Navigating human rights in war-torn Yemen

Photo: Aljazeera English/Flickr (CC BY 2.0)

In early 2011, following the wave of protests that swept through the Middle East and North Africa, including in Tunisia and Egypt, Yemeni youth started a revolution in February 2011 against the regime of then-president Ali Abdullah Saleh. The 2011 revolution tested civil society, but Yemeni civil society failed to help realize the demands and aspirations of the people, due to significant political, social, and geopolitical factors that existed long before the revolution. 

Our organization, Mwatana for Human Rights, has consistently fought against the closing space in Yemen, but it has required an unrelenting persistence and strategic changes to the way we work. This is not because there is no civil society in Yemen. In fact, according to the World Bank, the number of officially registered non-governmental organizations (NGOs) in Yemen increased from 7,000 in 2011 to more than 8,300 in 2014. But these groups have largely been unable to engender meaningful change. Instead, the opposition political parties, known collectively as the Joint Meeting Parties (JMP), transformed the revolution from a popular uprising into a political dispute between their parties and Saleh’s regime. 

Partisan NGOs are largely to blame for the failure of civil society to harness the energy of the young revolutionaries. Opposition parties established NGOs under Saleh’s regime acted as vocal proponents against the regime. However, as the former opposition coalition JMP came to power, those partisan NGOs began to work on behalf of the new President Hadi. 

Partisan NGOs are largely to blame for the failure of civil society to harness the energy of the young revolutionaries.

The country entered a new cycle of armed conflict when the Houthis and forces loyal to former President Saleh seized control of Sanaa by force on September 21, 2014. Six months later, in March 2015, Saudi Arabia launched a military campaign with a coalition of nine Arab states against the Iran-backed Houthi-Saleh forces. Rather than their publicly declared purported purpose to “restore legitimacy in Yemen,” the Saudis were solely interested in engaging in a proxy war against Iran.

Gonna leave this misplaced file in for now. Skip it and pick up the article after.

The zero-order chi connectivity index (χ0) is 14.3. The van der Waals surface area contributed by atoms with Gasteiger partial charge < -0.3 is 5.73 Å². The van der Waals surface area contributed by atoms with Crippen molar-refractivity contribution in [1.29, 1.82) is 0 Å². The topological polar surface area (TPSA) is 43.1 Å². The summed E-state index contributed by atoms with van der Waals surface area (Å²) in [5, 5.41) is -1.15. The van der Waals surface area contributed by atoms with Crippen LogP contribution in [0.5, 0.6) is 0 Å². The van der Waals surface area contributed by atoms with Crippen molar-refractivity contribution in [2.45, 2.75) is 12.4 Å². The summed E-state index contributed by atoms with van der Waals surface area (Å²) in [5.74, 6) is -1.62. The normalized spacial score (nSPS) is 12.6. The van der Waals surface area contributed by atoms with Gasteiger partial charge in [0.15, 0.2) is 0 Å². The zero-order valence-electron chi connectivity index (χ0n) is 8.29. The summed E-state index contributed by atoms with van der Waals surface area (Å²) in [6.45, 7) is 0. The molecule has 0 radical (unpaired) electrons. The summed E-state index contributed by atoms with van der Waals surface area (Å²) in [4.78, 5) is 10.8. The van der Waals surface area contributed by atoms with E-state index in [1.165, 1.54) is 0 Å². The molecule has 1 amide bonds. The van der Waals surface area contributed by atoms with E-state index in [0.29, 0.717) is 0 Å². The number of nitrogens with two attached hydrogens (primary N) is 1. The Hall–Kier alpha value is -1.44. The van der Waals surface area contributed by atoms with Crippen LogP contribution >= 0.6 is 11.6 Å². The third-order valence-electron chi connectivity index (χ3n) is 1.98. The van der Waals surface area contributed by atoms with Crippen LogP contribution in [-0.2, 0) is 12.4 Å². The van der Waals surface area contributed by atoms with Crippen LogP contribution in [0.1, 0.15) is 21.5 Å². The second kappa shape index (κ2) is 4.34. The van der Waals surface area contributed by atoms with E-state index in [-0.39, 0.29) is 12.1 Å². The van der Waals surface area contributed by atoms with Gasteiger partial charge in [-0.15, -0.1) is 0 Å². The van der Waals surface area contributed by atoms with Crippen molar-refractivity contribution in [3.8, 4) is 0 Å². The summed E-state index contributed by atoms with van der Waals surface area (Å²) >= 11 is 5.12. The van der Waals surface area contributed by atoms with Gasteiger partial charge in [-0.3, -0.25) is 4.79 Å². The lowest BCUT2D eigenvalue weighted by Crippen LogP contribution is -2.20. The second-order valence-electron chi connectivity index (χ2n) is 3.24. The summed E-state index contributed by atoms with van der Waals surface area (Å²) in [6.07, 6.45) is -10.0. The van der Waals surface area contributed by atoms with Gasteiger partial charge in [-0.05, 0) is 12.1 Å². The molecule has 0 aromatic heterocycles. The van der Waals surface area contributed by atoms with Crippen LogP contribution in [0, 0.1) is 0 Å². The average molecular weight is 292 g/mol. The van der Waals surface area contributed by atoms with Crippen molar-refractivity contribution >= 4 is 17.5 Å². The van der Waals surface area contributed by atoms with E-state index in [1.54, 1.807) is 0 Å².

Other age-old issues, including the lack of strategic planning and capacity to manage donor funds and interests, hindered civil society’s effectiveness. And as a consequence of this ongoing war, the public space for NGOs, media entities, and political activism has progressively shrunk. The Houthis have conducted a massive campaign against their opponents, including the closures of many local organizations, and all sides have launched smear campaigns against journalists. Most of the active local organizations have had to shift focus to emergency and humanitarian assistance. 

Mwatana has been consistently targeted with threats, detentions, and smear campaigns. Even though the group was established in 2007 (as “Hewar Forum”), it was not given a permit by Saleh’s regime due to Hewar’s critiques of the government and we were not officially registered until 2013. 

Given Mwatana’s core pursuit to document human rights violations of all parties to the conflict, our organization’s staff work under difficult circumstances on a daily basis. For example, on March 4, 2016, the Houthis confiscated the passport of Abdulrasheed Alfaqih, Mwatana’s Executive Director, at Sanaa International Airport, when he was returning from an international solidarity conference in Jordan with Yemeni journalists. 

On June 14, 2018, Alfaqih was detained for around 10 hours at Bab al-Falaj security checkpoint, in the Marib governorate, which is controlled by President Hadi’s forces. Just four days later, on June 18, 2018, the Saudi-led coalition and authorities of Seiyun Airport in the Hadhramout governorate confiscated the passports of Radhia al-Mutawakel, Mwatana’s Chairperson, and Alfaqih, and later detained them while they were traveling for a workshop with the European Union. They were finally released after 12 hours of detention and intense local and international pressure.